Illustration for article titled “Dry January” menus should be available all year long
Photo: MarynaVoronova (iStock)
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The holiday season is lonely for us sober folk. I don’t go to the merry parties where alcohol flows freely, the gatherings of old friends at bars and craft breweries, or any sort of New Year’s celebration. I’m shut out of the glamorous, adult-oriented events that demand I purchase tickets for an open bar that can offer me nothing but club soda, orange juice on the rocks, or little bitty cans of Diet Coke. I’m used to sitting home on Saturday nights, but at the holidays, when every person you know is ending their year on a high note together, it’s hard drinking unspiked eggnog on the couch knowing the merriment of the season is passing you by.

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But now, Dry January is officially A Thing. Bars and restaurants are beginning to realize that people like me exist, and that we deserve better than tap water or Shirley Temples. My inbox has filled up with press releases and promotions full of buzzy terms like “spirit-free” and “mocktail.” I’ve been reading through them all, smiling approvingly, excited by the prospect of one day going out to a nice restaurant or other adult playplace without being reminded of how my sobriety makes me different. For 31 days and nights, I at last have the chance to socialize. During January, I’m no longer a shameful alcoholic, but a person who is trend-focused and concerned with her personal wellness!

Of all the press releases I’d received about Dry January, the most exciting to me was one from Hilton hotels. While I have no shortage of enthusiasm for all the independent bars and restaurants developing thoughtful mocktail menus, a massive international hotel chain cultivating a sober-friendly movement would be a complete game changer. The menu, created by Elliott Clark (aka The Apartment Bartender), is far more than saccharine-sweet fruit juices mixed with club soda. There’s bitter cocktails like a Paloma made with Seedlip and a tiki drink with bite from an aggressive ginger beer; maybe they’ll even find a non-alcoholic bourbon to use in their post-dessert coffee-flavored cocktail eventually.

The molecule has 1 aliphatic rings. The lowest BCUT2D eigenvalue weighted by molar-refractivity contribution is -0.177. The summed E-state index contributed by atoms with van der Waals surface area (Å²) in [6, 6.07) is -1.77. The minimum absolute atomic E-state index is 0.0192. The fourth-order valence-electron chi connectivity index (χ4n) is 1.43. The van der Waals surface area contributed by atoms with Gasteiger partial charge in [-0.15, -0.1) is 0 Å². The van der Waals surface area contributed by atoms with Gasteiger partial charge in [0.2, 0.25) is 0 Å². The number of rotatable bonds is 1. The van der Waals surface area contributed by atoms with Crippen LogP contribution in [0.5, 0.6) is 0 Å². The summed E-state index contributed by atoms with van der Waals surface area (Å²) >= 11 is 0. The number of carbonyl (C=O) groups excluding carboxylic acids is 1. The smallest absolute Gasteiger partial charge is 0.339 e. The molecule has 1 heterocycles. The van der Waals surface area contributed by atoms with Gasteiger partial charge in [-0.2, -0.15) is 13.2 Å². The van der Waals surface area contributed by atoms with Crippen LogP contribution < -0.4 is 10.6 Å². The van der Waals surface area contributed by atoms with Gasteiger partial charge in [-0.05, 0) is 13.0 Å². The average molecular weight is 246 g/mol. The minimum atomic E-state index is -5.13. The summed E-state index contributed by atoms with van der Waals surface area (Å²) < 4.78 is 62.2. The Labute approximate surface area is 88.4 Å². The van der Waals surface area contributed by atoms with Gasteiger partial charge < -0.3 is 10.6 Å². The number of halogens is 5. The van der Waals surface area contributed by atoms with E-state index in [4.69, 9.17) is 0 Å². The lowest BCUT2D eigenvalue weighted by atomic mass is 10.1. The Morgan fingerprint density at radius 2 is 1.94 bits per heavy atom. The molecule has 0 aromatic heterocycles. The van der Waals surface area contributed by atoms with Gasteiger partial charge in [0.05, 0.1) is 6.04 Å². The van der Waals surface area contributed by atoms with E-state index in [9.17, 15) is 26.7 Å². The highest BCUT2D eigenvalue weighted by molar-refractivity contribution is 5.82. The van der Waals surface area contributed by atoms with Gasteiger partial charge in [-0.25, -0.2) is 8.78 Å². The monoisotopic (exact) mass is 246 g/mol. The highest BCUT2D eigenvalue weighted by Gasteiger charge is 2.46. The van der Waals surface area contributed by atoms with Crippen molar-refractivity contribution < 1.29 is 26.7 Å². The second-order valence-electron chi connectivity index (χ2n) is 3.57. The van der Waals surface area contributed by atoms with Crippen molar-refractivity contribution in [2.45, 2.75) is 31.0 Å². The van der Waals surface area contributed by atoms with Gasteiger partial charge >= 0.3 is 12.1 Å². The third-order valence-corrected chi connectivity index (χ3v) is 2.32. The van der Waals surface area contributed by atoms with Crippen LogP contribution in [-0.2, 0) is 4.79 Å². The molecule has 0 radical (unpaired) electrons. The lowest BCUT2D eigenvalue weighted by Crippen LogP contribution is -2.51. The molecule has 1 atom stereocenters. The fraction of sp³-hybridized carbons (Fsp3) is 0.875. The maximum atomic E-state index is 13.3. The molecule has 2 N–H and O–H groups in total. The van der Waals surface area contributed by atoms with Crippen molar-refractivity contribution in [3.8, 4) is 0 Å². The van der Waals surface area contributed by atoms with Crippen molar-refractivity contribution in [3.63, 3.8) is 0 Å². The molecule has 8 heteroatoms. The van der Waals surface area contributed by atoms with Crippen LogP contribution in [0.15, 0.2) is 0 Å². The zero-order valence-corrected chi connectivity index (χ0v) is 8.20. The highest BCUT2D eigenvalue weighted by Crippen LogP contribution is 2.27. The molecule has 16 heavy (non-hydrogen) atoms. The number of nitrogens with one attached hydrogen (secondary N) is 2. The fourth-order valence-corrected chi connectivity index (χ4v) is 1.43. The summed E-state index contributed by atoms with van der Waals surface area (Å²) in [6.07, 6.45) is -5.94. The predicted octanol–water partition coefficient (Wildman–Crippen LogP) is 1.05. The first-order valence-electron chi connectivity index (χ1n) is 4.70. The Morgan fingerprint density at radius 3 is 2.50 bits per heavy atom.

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Alas, it’s positioned as a menu specifically for Dry January, and it’s only available in 12 Hilton locations nationwide. But on the plus side, when I registered my disappointment with Hilton—not only because of the limited availability, but because sobriety should not be a one-month marketing gimmick—I was told that zero-proof cocktails are slowly making their way onto all Hilton bar menus, and that in the meantime, bartenders are making off-menu mocktails for guests who request them. Perhaps more hotel chains will follow suit. Perhaps Dry January will stop being a trend that forces people like me back into the shadows come Groundhog Day.


Paloma Undercover

Courtesy of Elliott Clark

  • 2 oz. Seedlip Spice 94
  • 1 oz. grapefruit juice
  • 1/2 oz. lime juice
  • 1/2 oz. brown sugar simple syrup
  • 1-2 oz. soda water

Combine all ingredients into a cocktail shaker and shake with ice.

Strain the drink into coupe or salt-rimmed highball glass and garnish with a grapefruit twist.

Allison Robicelli is The Takeout staff writer, a former professional chef, author of three books, and The People's Hot Pocket Princess. Questions about recipes/need cooking advice? Tweet @Robicellis.

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